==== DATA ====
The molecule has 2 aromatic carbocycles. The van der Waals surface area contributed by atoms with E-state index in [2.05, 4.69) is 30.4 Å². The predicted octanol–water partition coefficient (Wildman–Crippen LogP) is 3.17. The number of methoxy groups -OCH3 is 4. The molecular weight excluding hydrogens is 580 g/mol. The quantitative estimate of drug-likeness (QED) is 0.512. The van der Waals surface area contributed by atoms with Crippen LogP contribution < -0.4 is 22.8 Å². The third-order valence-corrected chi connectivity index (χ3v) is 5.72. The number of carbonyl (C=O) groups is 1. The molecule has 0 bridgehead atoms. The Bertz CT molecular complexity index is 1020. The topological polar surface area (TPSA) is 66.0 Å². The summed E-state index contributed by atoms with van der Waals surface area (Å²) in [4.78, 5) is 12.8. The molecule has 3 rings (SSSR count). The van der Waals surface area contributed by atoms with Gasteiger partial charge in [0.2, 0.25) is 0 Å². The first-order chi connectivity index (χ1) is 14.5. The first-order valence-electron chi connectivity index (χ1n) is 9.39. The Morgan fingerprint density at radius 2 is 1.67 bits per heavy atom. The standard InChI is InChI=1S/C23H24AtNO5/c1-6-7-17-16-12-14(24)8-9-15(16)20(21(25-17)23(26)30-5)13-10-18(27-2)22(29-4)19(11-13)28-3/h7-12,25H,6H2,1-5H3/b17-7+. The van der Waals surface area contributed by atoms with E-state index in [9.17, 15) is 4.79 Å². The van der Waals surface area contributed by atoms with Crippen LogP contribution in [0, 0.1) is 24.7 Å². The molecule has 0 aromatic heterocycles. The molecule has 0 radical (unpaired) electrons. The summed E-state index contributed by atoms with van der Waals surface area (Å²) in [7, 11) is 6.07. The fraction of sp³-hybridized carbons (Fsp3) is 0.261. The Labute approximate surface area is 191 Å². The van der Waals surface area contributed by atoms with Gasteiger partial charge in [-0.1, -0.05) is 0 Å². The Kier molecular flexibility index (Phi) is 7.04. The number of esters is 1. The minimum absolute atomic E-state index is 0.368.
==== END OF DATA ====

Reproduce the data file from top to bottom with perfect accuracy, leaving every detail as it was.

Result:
The molecule has 2 aromatic carbocycles. The van der Waals surface area contributed by atoms with E-state index in [2.05, 4.69) is 30.4 Å². The predicted octanol–water partition coefficient (Wildman–Crippen LogP) is 3.17. The number of methoxy groups -OCH3 is 4. The molecular weight excluding hydrogens is 580 g/mol. The quantitative estimate of drug-likeness (QED) is 0.512. The van der Waals surface area contributed by atoms with Crippen LogP contribution < -0.4 is 22.8 Å². The third-order valence-corrected chi connectivity index (χ3v) is 5.72. The number of carbonyl (C=O) groups is 1. The molecule has 0 bridgehead atoms. The Bertz CT molecular complexity index is 1020. The topological polar surface area (TPSA) is 66.0 Å². The summed E-state index contributed by atoms with van der Waals surface area (Å²) in [4.78, 5) is 12.8. The molecule has 3 rings (SSSR count). The van der Waals surface area contributed by atoms with Gasteiger partial charge in [0.2, 0.25) is 0 Å². The first-order chi connectivity index (χ1) is 14.5. The first-order valence-electron chi connectivity index (χ1n) is 9.39. The Morgan fingerprint density at radius 2 is 1.67 bits per heavy atom. The standard InChI is InChI=1S/C23H24AtNO5/c1-6-7-17-16-12-14(24)8-9-15(16)20(21(25-17)23(26)30-5)13-10-18(27-2)22(29-4)19(11-13)28-3/h7-12,25H,6H2,1-5H3/b17-7+. The van der Waals surface area contributed by atoms with E-state index in [9.17, 15) is 4.79 Å². The van der Waals surface area contributed by atoms with Crippen LogP contribution in [0, 0.1) is 24.7 Å². The molecule has 0 aromatic heterocycles. The molecule has 0 radical (unpaired) electrons. The summed E-state index contributed by atoms with van der Waals surface area (Å²) in [7, 11) is 6.07. The fraction of sp³-hybridized carbons (Fsp3) is 0.261. The Labute approximate surface area is 191 Å². The van der Waals surface area contributed by atoms with Gasteiger partial charge in [-0.1, -0.05) is 0 Å². The Kier molecular flexibility index (Phi) is 7.04. The number of esters is 1. The minimum absolute atomic E-state index is 0.368.